"I, like you, prefer to use one bible translation. Right now that is the NRSV, which I grew up with in my home. I would never use the ESV because it does not use inclusive language- and if you think that inclusive language is a problem then as far as I'm concerned you have no place in the UMC."I understand that many people find inclusive language very important. When I was in seminary, there was a policy that students were to use inclusive language in their writing. It was also expected in my writing for ordination examinations.
When I entered the parish, I was still in seminary mode, and preached from the NRSV, and tried to use inclusive language whenever possible, thinking that everyone was very sensitive about it. What happened surprised me.
In Bible studies or in conversations with people in my church, i found that most people are offended by the use of inclusive language in the Bible. Many female lay persons are insulted that we think they care about the use of inclusive language, as if they are so ultrasensitive they can't handle a generic "he," or that they are not intelligent enough to understand that "man" often means "humankind."
Other Christians have acted as if I'm a sellout because I think the Bible should be politically correct. My District Superintendent always used the NIV in preaching. He even read from it, in all of its masculine language, when he read Scripture before the Bishop's sermon, when she preached at our church.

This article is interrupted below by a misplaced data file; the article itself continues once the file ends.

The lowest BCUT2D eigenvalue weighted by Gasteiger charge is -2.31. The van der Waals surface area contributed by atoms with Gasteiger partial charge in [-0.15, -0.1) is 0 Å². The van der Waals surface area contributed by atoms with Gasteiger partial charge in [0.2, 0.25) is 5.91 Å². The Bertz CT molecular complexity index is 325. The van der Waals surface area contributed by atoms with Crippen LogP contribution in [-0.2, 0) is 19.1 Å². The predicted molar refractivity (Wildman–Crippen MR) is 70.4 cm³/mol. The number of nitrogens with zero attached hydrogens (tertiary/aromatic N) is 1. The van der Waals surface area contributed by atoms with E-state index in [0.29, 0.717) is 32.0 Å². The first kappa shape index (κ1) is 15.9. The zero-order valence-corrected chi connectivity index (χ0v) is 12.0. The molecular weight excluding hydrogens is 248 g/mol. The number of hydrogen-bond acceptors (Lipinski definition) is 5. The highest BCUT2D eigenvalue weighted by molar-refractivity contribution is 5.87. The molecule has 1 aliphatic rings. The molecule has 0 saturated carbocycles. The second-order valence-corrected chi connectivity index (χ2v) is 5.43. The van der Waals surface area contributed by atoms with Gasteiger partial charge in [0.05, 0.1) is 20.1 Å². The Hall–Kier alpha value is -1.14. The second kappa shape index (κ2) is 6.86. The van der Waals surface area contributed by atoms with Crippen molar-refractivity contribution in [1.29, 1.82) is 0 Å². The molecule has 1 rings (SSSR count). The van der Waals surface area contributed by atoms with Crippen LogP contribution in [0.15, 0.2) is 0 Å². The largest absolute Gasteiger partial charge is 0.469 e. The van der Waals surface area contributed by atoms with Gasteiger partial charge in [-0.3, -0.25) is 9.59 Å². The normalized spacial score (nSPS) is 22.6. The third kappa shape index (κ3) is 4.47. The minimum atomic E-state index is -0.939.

My conclusion, after much consideration, is that inclusive language in the Bible is a stumbling block to the average lay person. There may be seminary professors that can't live without it. But most people truly do not care.
In response to the statement "and if you think that inclusive language is a problem then as far as I'm concerned you have no place in the UMC," I would say that there are already thousands of ministers who have declined the church signicantly, precisely because things like "inclusive language" were their primary soapboxes.
We only get to pick a few ditches to die in. I'd rather not die in the ditch of "inclusive language," and stand before God and say, "God, do you know how many people realized the evil of using the generic 'he' because of my ministry?"